In “No Humans Involved,” Sylvia Wynter traces how white Americans came “to conceive of what it means to be both human and North American in the kinds of terms […] within whose logic […] young Black males can be perceived, and therefore behaved towards, only as the Lack of the human” (Wynter 43). She follows up by asking “what our responsibility [is] for the making of those ‘inner eyes’” (ibid.) before questioning what responsibility might look like with regard to the knowledge and image production that perpetuates systemic dehumanising violence against black bodies. As a case study this paper focusses on the increasing proliferation of surveillance videos capturing American state-sanctioned violations against black bodies, specifically the case of Eric Garner, and poses that even though technology has made the world a Foucauldian panopticon, it has not changed who watches and who is watched – and how our “inner eyes” (Wynter 43) are watching and dehumanising. The paper furthermore seeks to explicate on what a new ethico-political project on this type of knowledge and image production might look like through reading Wynter in conjunction with Karen Barad’s and Kathrin Thiele’s respective posthuman projects. I argue that this dialogue allows for a critical re-imagination of what difference means when we ‘consume’ imagery of black bodies being violated and killed.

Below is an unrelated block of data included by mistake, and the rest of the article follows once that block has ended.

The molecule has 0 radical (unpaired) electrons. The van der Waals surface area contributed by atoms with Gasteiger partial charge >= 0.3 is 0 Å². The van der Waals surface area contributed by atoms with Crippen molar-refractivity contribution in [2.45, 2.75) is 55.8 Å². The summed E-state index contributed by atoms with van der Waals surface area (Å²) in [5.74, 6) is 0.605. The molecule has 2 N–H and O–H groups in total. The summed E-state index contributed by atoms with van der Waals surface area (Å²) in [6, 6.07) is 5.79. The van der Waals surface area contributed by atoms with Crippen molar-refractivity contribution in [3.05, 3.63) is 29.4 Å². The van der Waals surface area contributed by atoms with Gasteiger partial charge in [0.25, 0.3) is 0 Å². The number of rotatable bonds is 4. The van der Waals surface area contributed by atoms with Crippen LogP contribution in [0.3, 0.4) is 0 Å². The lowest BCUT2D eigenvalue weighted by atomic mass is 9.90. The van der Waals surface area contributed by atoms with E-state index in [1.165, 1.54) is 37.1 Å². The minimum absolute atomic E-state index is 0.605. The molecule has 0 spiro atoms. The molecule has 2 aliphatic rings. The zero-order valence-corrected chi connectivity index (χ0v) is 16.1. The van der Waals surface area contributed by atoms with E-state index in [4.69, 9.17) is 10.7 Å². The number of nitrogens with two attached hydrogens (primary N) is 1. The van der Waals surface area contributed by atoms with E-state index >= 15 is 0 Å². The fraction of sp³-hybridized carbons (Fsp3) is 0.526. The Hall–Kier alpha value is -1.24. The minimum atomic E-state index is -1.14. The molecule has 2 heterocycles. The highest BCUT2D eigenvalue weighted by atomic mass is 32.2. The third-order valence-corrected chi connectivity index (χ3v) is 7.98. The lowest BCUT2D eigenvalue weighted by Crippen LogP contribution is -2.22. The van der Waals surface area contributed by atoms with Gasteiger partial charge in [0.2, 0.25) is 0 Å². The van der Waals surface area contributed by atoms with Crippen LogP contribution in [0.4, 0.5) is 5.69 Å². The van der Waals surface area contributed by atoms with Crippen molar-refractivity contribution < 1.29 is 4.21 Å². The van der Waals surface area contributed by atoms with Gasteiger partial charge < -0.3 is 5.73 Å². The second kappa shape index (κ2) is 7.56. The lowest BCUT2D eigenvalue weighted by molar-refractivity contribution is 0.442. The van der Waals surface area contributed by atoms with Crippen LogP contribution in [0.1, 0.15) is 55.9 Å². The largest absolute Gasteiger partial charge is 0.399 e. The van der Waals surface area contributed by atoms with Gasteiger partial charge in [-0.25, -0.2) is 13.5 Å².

Wynter, race, biopolitics, posthumanism, ethics.
Digressions 2.1 (2016), pp. 44-58
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